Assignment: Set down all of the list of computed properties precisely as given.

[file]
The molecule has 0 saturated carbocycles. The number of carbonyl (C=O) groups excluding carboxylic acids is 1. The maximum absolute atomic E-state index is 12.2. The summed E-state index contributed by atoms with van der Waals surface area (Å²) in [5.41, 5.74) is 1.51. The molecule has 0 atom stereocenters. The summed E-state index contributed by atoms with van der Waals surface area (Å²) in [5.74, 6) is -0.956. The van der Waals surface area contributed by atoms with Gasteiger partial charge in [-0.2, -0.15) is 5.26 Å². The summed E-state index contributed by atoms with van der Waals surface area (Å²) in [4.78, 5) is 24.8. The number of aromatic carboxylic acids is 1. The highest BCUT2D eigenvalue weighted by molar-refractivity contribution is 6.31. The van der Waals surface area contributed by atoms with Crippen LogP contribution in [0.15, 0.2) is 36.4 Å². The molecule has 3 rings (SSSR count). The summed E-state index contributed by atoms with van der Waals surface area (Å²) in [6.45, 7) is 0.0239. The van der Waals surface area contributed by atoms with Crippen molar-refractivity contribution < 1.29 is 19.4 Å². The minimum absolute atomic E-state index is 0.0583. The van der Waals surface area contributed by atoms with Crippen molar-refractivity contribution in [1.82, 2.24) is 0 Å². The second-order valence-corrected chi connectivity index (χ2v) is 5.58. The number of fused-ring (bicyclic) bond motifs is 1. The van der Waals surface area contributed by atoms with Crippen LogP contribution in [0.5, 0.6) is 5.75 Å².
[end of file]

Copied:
The molecule has 0 saturated carbocycles. The number of carbonyl (C=O) groups excluding carboxylic acids is 1. The maximum absolute atomic E-state index is 12.2. The summed E-state index contributed by atoms with van der Waals surface area (Å²) in [5.41, 5.74) is 1.51. The molecule has 0 atom stereocenters. The summed E-state index contributed by atoms with van der Waals surface area (Å²) in [5.74, 6) is -0.956. The van der Waals surface area contributed by atoms with Gasteiger partial charge in [-0.2, -0.15) is 5.26 Å². The summed E-state index contributed by atoms with van der Waals surface area (Å²) in [4.78, 5) is 24.8. The number of aromatic carboxylic acids is 1. The highest BCUT2D eigenvalue weighted by molar-refractivity contribution is 6.31. The van der Waals surface area contributed by atoms with Crippen LogP contribution in [0.15, 0.2) is 36.4 Å². The molecule has 3 rings (SSSR count). The summed E-state index contributed by atoms with van der Waals surface area (Å²) in [6.45, 7) is 0.0239. The van der Waals surface area contributed by atoms with Crippen molar-refractivity contribution < 1.29 is 19.4 Å². The minimum absolute atomic E-state index is 0.0583. The van der Waals surface area contributed by atoms with Crippen molar-refractivity contribution in [1.82, 2.24) is 0 Å². The second-order valence-corrected chi connectivity index (χ2v) is 5.58. The number of fused-ring (bicyclic) bond motifs is 1. The van der Waals surface area contributed by atoms with Crippen LogP contribution in [0.5, 0.6) is 5.75 Å².